In 1806 Abington Township was officially established and in 1811 the post office known as "Old Abington" was established, the third oldest in the county. The post office was initially located at the home of Elder John Miller (not extant), a Waverly minister for decades, and in 1832 was moved to the home of Dr. A. P. Bedford at 1116 Abington Road.
A leading factor in the settlement and early growth of Waverly — by then known as Abington Center — was the chartering of the Philadelphia and Great Bend Turnpike, which followed the Warrior's Path through the forest on present-day Abington Road (known also historically as Main Street).The turnpike was chartered by the Pennsylvania Legislature in 1818, work began in 1820, and the road was completed in 1824. The earliest home in Abington Center was built in 1820 by John Flannagan the corner of the Turnpike and Carbondale Road. It was followed in 1822 by that of Dr. William Nicholls at the corner of the Turnpike and what later was opened as Academy Street, and in 1828 by George Parker's house/inn below Carbondale Road on the 'pike'. These first homes are not extant. Dr. William Nicholls' stay in Abington Center was short lived; following his untimely death, a new doctor came the settlement, Andrew Phelps Bedford. A graduate of Yale University, Dr. Bedford (1804-1889) built the fourth home in Abington Center, the 1828 Greek Revival-style home at 1116 Abington Road, which is the oldest extant property in the district. A. P. Bedford became a leading force in the early history of the community, advocating first the creation of a railroad through Abington Center, which he felt was not growing proportionately to its surrounding neighbors including the group of cabins at Slocum Hollow (now Scranton).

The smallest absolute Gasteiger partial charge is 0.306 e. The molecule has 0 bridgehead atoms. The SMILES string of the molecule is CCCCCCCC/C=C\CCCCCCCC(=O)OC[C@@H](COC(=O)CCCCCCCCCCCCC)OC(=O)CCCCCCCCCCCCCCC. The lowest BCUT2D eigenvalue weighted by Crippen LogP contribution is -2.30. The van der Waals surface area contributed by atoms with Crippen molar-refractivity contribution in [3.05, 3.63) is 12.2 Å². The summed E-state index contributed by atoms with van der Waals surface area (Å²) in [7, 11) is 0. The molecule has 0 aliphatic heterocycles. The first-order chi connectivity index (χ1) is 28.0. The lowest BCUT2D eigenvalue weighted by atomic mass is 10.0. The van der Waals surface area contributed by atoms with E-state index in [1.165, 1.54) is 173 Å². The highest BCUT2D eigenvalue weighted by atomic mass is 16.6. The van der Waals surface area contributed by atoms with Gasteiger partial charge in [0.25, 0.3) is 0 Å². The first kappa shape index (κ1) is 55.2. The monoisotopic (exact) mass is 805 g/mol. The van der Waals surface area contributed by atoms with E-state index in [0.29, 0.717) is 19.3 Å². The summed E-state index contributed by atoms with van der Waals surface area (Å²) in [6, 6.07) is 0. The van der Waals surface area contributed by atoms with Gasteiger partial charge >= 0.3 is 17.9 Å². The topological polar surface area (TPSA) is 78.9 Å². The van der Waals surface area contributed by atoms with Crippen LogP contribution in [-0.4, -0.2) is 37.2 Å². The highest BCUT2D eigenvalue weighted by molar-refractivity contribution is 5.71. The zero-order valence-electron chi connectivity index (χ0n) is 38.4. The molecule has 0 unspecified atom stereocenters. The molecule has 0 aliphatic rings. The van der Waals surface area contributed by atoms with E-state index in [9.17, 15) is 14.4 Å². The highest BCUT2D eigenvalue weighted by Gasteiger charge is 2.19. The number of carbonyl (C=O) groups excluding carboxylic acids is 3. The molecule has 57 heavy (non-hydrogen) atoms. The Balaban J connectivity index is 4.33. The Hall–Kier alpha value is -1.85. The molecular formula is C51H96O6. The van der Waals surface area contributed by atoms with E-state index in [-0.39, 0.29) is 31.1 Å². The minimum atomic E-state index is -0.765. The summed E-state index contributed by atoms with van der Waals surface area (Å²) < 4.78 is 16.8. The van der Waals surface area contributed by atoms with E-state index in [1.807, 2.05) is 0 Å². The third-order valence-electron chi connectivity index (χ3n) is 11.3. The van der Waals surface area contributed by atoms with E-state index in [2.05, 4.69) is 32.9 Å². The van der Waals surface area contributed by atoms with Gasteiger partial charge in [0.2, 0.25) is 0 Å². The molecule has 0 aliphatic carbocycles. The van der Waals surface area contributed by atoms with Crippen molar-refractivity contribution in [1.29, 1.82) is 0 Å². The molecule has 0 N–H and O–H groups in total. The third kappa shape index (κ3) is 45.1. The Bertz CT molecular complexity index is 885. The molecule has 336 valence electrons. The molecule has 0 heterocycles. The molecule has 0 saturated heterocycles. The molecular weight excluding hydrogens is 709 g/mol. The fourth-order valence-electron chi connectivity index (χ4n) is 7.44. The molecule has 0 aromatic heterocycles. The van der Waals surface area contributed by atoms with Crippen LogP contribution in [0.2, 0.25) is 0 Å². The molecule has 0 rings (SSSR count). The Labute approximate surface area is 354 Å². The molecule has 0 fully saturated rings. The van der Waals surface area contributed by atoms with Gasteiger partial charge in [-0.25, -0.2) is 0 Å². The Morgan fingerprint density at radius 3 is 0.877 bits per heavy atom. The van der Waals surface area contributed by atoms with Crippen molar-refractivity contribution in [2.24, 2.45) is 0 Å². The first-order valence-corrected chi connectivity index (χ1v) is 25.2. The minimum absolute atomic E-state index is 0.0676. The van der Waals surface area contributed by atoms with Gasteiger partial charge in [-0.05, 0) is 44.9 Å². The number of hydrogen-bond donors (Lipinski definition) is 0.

Viewing the Waverly Historic District in the context of other communities in the region, even in the twenty-first century, this district exhibits a far stronger character of a early nineteenth-century village than do any comparable areas in relatively close geographical proximity.
The Waverly Historic District, with the retained rural village character brought in the 1820s by its New England forebears, stands alone in the region as a distinct architectural entity with unimpaired integrity consisting of a densely-concentrated inventory of primarily residential buildings dating principally from the middle years of the nineteenth century.